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Students on mental Odyssey

Charlotte Hsu, Staff Writer

Richardson Prep Hi team to compete in state contest

SAN BERNARDINO - In this imagined world, Richardson Prep Hi eighth-grader James Vasquez is French. He is a captain leading a team of bacteria in a do-or-die match against a feisty group of white blood cells.

Sporting a petulant attitude, he'll do anything to win - even if it means cheating.

James' role as a bacteria leader is part of a skit that won him and four of his classmates a trip to Visalia today.

The team of five won the regional Odyssey of the Mind tournament earlier this month, winning the tournament's Ranatra Fusca Creativity Award.

James, along with sixth-graders Kody Acevedo and Ryan Rittenhouse and seventh-graders Davis Bjur and Cara Harnitchek, will compete in the state Odyssey contest today. The competition asks students to perform an array of creative tasks that range from designing a skit to building small vehicles.

"It presents a real challenge where you have to compete against other people," Davis said.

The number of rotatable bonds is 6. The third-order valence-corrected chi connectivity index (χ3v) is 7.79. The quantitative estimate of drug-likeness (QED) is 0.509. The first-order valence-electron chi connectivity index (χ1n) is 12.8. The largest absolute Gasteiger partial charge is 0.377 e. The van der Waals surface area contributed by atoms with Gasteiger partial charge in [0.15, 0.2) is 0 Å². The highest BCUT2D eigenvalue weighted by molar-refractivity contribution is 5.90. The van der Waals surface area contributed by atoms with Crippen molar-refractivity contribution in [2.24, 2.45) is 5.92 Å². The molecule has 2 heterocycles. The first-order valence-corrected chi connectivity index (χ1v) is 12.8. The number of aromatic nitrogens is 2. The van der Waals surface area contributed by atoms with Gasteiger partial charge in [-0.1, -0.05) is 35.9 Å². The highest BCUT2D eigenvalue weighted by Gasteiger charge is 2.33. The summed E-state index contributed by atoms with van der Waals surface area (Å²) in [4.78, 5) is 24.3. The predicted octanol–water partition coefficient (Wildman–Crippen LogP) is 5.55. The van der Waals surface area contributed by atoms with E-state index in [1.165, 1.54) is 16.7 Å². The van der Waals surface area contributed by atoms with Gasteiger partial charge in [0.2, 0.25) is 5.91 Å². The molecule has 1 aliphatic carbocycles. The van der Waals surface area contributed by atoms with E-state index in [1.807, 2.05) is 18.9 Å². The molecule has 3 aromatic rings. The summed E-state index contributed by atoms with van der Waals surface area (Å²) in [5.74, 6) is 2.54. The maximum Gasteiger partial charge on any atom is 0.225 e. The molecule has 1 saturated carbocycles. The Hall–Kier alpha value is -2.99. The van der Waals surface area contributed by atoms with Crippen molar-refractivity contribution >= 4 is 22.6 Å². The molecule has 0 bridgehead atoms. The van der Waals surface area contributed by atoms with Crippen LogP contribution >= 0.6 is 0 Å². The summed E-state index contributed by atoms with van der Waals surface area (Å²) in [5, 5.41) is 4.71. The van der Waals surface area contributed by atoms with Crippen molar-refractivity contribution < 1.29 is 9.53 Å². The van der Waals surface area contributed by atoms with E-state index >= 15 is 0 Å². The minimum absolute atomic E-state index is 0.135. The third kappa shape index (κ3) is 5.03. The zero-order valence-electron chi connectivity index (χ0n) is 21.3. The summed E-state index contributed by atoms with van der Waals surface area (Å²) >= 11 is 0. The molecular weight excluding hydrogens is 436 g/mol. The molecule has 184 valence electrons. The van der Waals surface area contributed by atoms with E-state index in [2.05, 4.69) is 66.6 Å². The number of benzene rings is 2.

The kids wrote the script without help. They made costumes and props, and Cara, a drama lover who plays the white blood cells' captain, practiced a surfer-dude accent for her character.

Davis said the team works well because "we all have different personalities."

"Especially Davis," Kody says jokingly.

The group agreed that Davis, who plays a rambunctious announcer, is the most hyper of the bunch - in a good way.

All five youths participated in Odyssey while at Belvedere Elementary School. Coached by parents Linda Rittenhouse and Susie Vasquez, the team is the first Richardson Prep Hi has had in recent years.

For Cara, Odyssey is a family affair.

Her mother, Melisa Harnitchek, is a team coach at Belvedere, where Cara's grandmother, Marylin Knuckey, started an Odyssey of the Mind program 20 years ago.

Knuckey said Odyssey fills a void in education.

Parents tend to take over endeavors such as science projects that are supposed to test kids' ability to innovate, Knuckey said.

Odyssey forbids parents from becoming involved in children's work, meaning students are able to exercise their creative energy, she said.

"It seems to me that the parents get so involved that the children aren't doing it," she said. "That's the good thing about Odyssey - that you let the children do all the thinking and deciding and learning to work as a team."

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